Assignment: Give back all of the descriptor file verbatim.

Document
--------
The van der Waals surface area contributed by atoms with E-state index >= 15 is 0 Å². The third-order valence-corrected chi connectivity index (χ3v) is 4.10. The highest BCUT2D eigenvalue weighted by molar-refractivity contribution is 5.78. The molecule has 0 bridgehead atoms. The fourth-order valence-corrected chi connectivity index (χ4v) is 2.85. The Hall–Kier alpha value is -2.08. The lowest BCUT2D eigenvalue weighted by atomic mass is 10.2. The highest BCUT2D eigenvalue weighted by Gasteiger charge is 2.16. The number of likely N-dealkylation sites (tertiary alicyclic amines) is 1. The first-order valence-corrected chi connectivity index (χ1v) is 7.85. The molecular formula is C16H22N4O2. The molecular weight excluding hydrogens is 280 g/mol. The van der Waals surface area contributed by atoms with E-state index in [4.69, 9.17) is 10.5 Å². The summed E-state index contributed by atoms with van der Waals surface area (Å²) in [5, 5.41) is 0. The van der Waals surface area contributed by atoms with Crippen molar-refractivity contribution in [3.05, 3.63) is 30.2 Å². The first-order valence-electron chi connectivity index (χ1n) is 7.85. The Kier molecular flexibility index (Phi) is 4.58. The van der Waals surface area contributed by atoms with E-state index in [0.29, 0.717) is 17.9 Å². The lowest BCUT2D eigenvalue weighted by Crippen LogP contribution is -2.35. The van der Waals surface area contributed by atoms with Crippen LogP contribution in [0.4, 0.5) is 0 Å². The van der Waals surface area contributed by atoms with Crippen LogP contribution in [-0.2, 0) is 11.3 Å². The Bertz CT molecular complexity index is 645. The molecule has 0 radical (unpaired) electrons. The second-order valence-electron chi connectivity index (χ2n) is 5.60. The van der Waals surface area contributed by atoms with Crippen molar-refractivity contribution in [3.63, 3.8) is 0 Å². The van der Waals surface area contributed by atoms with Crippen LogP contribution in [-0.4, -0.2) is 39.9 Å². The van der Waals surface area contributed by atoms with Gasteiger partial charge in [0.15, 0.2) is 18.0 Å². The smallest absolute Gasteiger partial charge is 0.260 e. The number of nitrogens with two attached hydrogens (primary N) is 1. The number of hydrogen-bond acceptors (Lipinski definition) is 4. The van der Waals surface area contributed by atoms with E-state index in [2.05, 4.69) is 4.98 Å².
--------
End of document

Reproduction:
The van der Waals surface area contributed by atoms with E-state index >= 15 is 0 Å². The third-order valence-corrected chi connectivity index (χ3v) is 4.10. The highest BCUT2D eigenvalue weighted by molar-refractivity contribution is 5.78. The molecule has 0 bridgehead atoms. The fourth-order valence-corrected chi connectivity index (χ4v) is 2.85. The Hall–Kier alpha value is -2.08. The lowest BCUT2D eigenvalue weighted by atomic mass is 10.2. The highest BCUT2D eigenvalue weighted by Gasteiger charge is 2.16. The number of likely N-dealkylation sites (tertiary alicyclic amines) is 1. The first-order valence-corrected chi connectivity index (χ1v) is 7.85. The molecular formula is C16H22N4O2. The molecular weight excluding hydrogens is 280 g/mol. The van der Waals surface area contributed by atoms with E-state index in [4.69, 9.17) is 10.5 Å². The summed E-state index contributed by atoms with van der Waals surface area (Å²) in [5, 5.41) is 0. The van der Waals surface area contributed by atoms with Crippen molar-refractivity contribution in [3.05, 3.63) is 30.2 Å². The first-order valence-electron chi connectivity index (χ1n) is 7.85. The Kier molecular flexibility index (Phi) is 4.58. The van der Waals surface area contributed by atoms with E-state index in [0.29, 0.717) is 17.9 Å². The lowest BCUT2D eigenvalue weighted by Crippen LogP contribution is -2.35. The van der Waals surface area contributed by atoms with Crippen LogP contribution in [0.4, 0.5) is 0 Å². The van der Waals surface area contributed by atoms with Crippen LogP contribution in [-0.2, 0) is 11.3 Å². The Bertz CT molecular complexity index is 645. The molecule has 0 radical (unpaired) electrons. The second-order valence-electron chi connectivity index (χ2n) is 5.60. The van der Waals surface area contributed by atoms with Crippen molar-refractivity contribution in [3.63, 3.8) is 0 Å². The van der Waals surface area contributed by atoms with Crippen LogP contribution in [-0.4, -0.2) is 39.9 Å². The van der Waals surface area contributed by atoms with Gasteiger partial charge in [0.15, 0.2) is 18.0 Å². The smallest absolute Gasteiger partial charge is 0.260 e. The number of nitrogens with two attached hydrogens (primary N) is 1. The number of hydrogen-bond acceptors (Lipinski definition) is 4. The van der Waals surface area contributed by atoms with E-state index in [2.05, 4.69) is 4.98 Å².